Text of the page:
Paul Goldberger, Contributing Editor, Vanity Fair, and Joseph Urban Chair in Design and Architecture, the New School
Paul Goldberger, whom the Huffington Post has called “the leading figure in architecture criticism,” is now a contributing editor at Vanity Fair. From 1997 through 2011, he served as the architecture critic for The New Yorker, where he wrote the magazine’s celebrated “Sky Line” column. He also holds the Joseph Urban Chair in Design and Architecture at The New School in New York City. He was formerly the dean of the Parsons School of Design, a division of The New School. He is the author of several books, most recently a full-length biography of the architect Frank Gehry, titled Building Art: The Life and Work of Frank Gehry, published by Alfred A. Knopf in 2015.
He began his career at The New York Times, where in 1984 his architecture criticism was awarded the Pulitzer Prize for Distinguished Criticism, the highest award in journalism. In 2012, he received the Vincent Scully Prize from the National Building Museum in recognition of the influence his writing has had on the public’s understanding of architecture. In 2016, Architizer named him the “Architecture Advocate of the Year.” In addition to the Gehry biography, Goldberger is the author of Why Architecture Matters, published by Yale University Press; Building Up and Tearing Down, a collection of his articles from The New Yorker, published by Monacelli Press; and Christo and Jeanne-Claude, published by Taschen.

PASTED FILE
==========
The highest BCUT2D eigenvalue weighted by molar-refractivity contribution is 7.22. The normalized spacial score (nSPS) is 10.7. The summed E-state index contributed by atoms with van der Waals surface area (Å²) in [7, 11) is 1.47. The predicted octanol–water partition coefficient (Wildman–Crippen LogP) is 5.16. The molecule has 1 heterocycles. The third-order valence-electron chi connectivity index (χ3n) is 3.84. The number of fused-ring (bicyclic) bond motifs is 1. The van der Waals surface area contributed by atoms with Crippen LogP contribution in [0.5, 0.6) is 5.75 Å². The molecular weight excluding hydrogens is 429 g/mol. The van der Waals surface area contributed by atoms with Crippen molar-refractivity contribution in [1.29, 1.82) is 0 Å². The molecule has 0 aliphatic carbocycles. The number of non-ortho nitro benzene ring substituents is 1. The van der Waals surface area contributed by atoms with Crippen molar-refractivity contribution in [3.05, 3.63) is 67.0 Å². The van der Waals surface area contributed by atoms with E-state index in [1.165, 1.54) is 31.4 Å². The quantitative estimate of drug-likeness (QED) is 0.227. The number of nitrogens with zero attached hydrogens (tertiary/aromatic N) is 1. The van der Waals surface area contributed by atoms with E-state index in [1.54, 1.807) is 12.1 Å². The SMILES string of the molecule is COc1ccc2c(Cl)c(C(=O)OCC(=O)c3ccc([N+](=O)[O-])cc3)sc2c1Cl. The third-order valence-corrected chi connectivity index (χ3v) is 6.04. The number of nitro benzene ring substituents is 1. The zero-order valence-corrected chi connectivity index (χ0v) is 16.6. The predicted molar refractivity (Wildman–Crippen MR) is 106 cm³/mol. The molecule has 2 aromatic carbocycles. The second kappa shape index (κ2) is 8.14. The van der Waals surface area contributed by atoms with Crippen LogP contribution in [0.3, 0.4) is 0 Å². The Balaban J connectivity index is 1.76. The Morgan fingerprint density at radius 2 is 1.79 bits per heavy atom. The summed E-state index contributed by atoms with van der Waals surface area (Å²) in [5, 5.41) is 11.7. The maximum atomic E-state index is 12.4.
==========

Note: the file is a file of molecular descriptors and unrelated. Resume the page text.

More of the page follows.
Goldberger lectures widely around the United States on architecture, design, historic preservation, and cities, and has served as an adviser to museums, schools, and corporations around the world on the process of selecting an architect, including advising the Obama Foundation on the selection of Tod Williams Billie Tsien Architects | Partners to lead the design team for the Obama Presidential Center in Chicago. A graduate of Yale University, Goldberger has been the recipient of five honorary doctoral degrees.
Goldberger is a trustee of Kenyon College in Gambier, Ohio, and the Urban Design Forum, and is a trustee emeritus of the National Trust for Historic Preservation in Washington, D.C. He also serves as chairman of the advisory council for The Glass House, a historic property of the National Trust. He resides in New York City with his wife, Susan Solomon. They are the parents of three sons.
Bart Harvey, Former Chairman and CEO, Enterprise Community Partners
Bart Harvey is a director of Fannie Mae, conservator and chair of the Calvert Social Investment Foundation, and a director/trustee of other organizations since his retirement from Enterprise Community Partners and Enterprise Community Investment in 2008.